The findings of this study suggest that most caregivers of young children have adequate knowledge about medications and appropriate practice in their administration. In addition, they also have a high adherence level in the medication administration. However, those with children taking a greater number of medications, getting their refills from private health institutions and with more complicated medical conditions were more likely to be less adherent to the medication administration. The findings also helps us better understand the issues related to the medication administration in the context of Malaysia , and could be used to guide healthcare providers in educating caregiver.
Consistent with the finding of a previous study , this study shows that children under 5 years of age are more likely to be victims of an inappropriate medication administration practice. The absence of age-appropriate drug formulations commonly requires caregivers to crush a tablet, reconstitute a powder formulation and accurately measure a liquid formulation . Inappropriate practices are likely to be unavoidable due to the lack of proper techniques and devices, as well poor palatability of the medications [5, 9, 18]. Apart from relying on the pharmaceutical to develop more child-friendly formulations , health care providers could educate caregivers how to improve the acceptance of medications in children by masking their poor taste with food  and adopt several strategies well supported by the existing literature, including the use of pictographic instructions and the teach-back method, to avert inappropriate medication administration practices [20–22].
Caregivers were found to be well informed about their children’s medications in general. This suggests that health care providers have been providing them with sufficient medication-related information, as highly recommended in the existing guidelines [23, 24]. In contrast with caregivers from other developing countries who still tended to use a household spoon for medication administration [7, 9], all participants in this study managed to measure the medication correctly by using a proper measuring device. However, unlike other countries [18, 25], caregivers in Malaysia were commonly not familiarized with the generic names of medications [23, 24]. To avoid errors caused by the confusion, it is important to educate them about different names used for a medication, in addition to its indication, dosage, frequency and treatment duration .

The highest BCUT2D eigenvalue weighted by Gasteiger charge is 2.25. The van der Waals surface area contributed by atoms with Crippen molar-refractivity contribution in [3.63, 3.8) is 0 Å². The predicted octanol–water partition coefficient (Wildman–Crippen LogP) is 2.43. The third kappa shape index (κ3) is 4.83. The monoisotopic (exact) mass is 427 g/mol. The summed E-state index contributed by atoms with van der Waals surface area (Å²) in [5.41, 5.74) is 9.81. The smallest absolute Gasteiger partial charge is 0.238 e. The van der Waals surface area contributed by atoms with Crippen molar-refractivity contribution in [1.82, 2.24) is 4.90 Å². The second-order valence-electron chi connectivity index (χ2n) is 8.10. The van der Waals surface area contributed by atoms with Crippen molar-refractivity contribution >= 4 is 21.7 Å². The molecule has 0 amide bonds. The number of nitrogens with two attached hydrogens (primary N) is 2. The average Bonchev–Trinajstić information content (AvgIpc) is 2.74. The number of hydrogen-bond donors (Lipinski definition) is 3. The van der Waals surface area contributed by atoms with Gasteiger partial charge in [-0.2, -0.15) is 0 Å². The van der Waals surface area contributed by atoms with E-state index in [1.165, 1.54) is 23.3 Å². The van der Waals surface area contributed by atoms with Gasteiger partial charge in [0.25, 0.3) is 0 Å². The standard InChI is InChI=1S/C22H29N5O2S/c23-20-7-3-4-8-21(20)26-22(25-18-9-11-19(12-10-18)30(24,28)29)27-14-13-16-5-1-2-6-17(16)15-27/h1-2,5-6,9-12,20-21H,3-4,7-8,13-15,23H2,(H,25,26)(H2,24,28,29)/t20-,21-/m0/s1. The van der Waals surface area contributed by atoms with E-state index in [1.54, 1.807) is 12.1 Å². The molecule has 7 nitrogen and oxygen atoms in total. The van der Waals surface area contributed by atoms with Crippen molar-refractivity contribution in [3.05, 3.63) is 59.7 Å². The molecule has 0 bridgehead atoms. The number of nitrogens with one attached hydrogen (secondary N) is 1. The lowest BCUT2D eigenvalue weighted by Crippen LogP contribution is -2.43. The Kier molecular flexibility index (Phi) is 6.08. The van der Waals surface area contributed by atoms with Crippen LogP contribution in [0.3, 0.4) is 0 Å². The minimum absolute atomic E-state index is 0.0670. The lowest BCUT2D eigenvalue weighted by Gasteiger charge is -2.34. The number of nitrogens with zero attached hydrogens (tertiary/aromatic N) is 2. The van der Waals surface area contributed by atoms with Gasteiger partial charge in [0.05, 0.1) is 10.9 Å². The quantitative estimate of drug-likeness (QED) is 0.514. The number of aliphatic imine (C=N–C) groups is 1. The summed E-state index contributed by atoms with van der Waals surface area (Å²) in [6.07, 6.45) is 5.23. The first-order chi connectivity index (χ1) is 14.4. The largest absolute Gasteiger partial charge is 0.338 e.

Having an appropriate practice in the medication administration in most caregivers in this study was suggestive of the sufficiency and accuracy of the medication instructions they received [23, 24]. Only caregivers who are able to handle the medications correctly at home can shield their children from undesirable adverse events . While dosing errors are common with liquid formulations [7, 8, 26], it is found that most caregivers in this study were able to perform the measurement according to the instructions.
Non-adherence to the medication administration was more common in the caregivers with children taking a greater number of medications, having multiple medical conditions, and getting their refills from private health institutions apart from this hospital. The need to deal with a complicated treatment regimen has long been a known factor for non-adherence among the caregivers of young children . Users who refilled medications from different health institutions may be facing variations in healthcare services, different adherence counselling structure and varied practice of health care providers in providing adherence educations which may result in decreased adherence . In addition, the absence of an effective information exchange mechanism across different health institutions from which caregivers get their refills could lead to repeated administration of the same medication. While the practice of refilling medications from different institutions to overcome logistic hassles may be beneficial , further investigation may be required to explore other reasons of such practice.
As this study was limited to its single-centre design, a similar assessment could be conducted on a larger scale. Also, the assessment was based on self-reporting of caregivers, and therefore the findings might not reflect their actual practice. It would be more ideal if a direct observation on the medication administration practice at home could be performed in future studies [6, 8].